Constructing the alcohol blackout; an (auto)ethnographic narrative collage.
thesisposted on 24.03.2022, 19:37 by Justyna Rechberger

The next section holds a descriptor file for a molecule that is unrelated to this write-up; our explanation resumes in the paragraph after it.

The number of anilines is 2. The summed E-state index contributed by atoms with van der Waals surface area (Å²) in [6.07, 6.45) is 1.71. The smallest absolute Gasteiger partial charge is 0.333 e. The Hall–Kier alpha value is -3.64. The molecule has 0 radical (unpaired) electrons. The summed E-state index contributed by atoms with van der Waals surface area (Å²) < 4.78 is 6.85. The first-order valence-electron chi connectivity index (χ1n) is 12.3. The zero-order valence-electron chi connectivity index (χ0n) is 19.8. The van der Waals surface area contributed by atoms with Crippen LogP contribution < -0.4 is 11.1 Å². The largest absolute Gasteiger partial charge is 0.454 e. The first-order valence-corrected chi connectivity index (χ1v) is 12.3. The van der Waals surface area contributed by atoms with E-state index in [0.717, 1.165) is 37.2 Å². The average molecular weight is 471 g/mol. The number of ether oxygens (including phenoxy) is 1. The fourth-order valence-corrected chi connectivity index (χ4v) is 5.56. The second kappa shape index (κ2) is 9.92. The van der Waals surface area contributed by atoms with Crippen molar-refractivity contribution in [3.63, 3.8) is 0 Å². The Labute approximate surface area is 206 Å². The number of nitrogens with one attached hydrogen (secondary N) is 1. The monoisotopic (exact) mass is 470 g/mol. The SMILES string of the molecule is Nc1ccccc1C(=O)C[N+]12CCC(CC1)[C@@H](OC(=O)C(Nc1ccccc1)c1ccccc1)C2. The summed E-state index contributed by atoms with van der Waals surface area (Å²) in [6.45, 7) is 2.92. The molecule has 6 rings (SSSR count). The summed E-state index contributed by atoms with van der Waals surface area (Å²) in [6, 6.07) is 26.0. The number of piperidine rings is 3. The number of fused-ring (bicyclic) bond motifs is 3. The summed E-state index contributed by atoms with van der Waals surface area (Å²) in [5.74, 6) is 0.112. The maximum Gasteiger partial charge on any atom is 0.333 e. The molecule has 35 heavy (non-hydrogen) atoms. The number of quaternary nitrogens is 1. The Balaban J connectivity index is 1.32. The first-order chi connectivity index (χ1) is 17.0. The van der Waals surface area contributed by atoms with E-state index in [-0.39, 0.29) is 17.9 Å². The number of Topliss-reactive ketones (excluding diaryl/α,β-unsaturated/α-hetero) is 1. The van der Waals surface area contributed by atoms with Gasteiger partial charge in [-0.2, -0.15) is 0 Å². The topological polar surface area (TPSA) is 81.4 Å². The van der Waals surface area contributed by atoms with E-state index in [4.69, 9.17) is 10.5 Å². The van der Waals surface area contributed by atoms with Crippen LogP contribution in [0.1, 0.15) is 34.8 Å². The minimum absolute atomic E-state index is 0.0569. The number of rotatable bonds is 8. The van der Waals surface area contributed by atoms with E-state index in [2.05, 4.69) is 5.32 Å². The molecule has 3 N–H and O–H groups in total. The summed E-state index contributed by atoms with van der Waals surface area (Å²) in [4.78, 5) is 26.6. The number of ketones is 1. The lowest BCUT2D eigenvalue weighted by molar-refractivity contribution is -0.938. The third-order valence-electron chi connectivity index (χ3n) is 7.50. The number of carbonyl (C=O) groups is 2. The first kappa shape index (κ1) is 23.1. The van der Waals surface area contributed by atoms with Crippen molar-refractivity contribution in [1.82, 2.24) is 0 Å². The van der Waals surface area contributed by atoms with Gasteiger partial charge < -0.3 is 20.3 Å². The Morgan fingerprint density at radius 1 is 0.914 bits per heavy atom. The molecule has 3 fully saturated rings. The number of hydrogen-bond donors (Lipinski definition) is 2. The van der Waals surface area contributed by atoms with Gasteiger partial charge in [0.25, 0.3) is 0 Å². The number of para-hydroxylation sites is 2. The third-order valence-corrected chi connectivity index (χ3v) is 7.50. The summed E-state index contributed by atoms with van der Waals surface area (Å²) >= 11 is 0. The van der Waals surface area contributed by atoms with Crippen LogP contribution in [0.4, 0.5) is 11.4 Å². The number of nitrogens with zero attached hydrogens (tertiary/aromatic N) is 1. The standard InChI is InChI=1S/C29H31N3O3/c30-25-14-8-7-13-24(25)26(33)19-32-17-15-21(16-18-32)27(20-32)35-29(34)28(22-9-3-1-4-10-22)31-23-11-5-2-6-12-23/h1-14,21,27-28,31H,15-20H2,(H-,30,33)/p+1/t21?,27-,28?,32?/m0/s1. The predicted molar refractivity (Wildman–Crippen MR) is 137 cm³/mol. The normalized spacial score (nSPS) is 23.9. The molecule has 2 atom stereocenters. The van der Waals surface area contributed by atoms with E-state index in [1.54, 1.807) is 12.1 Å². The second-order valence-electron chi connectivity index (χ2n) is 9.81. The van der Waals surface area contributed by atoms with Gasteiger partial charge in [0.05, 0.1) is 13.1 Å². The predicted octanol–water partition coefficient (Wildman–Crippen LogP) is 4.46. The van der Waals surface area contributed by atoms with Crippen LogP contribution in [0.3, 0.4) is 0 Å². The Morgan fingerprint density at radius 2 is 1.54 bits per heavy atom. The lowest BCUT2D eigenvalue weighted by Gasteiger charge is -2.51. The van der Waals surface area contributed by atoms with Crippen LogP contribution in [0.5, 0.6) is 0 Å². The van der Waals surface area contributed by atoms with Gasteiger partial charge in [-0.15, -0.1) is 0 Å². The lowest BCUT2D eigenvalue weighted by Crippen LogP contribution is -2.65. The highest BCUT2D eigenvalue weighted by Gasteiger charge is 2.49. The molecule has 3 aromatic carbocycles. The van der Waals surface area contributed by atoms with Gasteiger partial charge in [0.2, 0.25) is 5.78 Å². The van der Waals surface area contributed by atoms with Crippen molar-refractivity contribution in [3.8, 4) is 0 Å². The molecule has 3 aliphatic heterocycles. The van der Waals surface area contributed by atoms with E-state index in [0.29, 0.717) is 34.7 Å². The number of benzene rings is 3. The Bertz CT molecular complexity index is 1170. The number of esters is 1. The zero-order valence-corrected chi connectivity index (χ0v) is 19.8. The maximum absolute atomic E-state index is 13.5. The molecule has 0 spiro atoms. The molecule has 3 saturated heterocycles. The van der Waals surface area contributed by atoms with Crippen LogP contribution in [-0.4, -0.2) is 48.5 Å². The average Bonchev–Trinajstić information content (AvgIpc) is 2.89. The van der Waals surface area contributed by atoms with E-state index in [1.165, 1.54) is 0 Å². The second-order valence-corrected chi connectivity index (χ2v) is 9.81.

Alcohol-induced amnesia, or "blacking out," is a common, persisting, yet understudied phenomenon in today's “extreme” drinking culture, with potentially serious consequences. The scholarly literature on blackouts is especially limited in addressing the aftermath of the state, in which fragments of experience are "pieced together" and negotiated through collectively constructed narratives. In the present paper, I challenge the traditional blackout narrative by moving beyond the experiential “what happened?” to address the phenomenological, discursive and hermeneutical. What is it like? How do we feel about it? How do we talk about it? And why do we continue to drink ourselves past the point of recollection? Inspired by creative and (auto)ethnographic modes of life-writing and research (Richardson, Ellis, Denzin), I asked myself these questions by interviewing twenty-three others. Following the notion that story-telling and autobiographical remembering are fundamental to knowing and “re-writing” experience, especially “the life of feeling,” the project explores the role of such narratives in maintaining “problematic” drinking habits. In creating a self-reflexive discourse around non-remembrance and in assembling personal stories with existing research, art and theory in an accessible format, the project constructs and embodies the blackout experience, commenting on the ways in which it is written and talked about.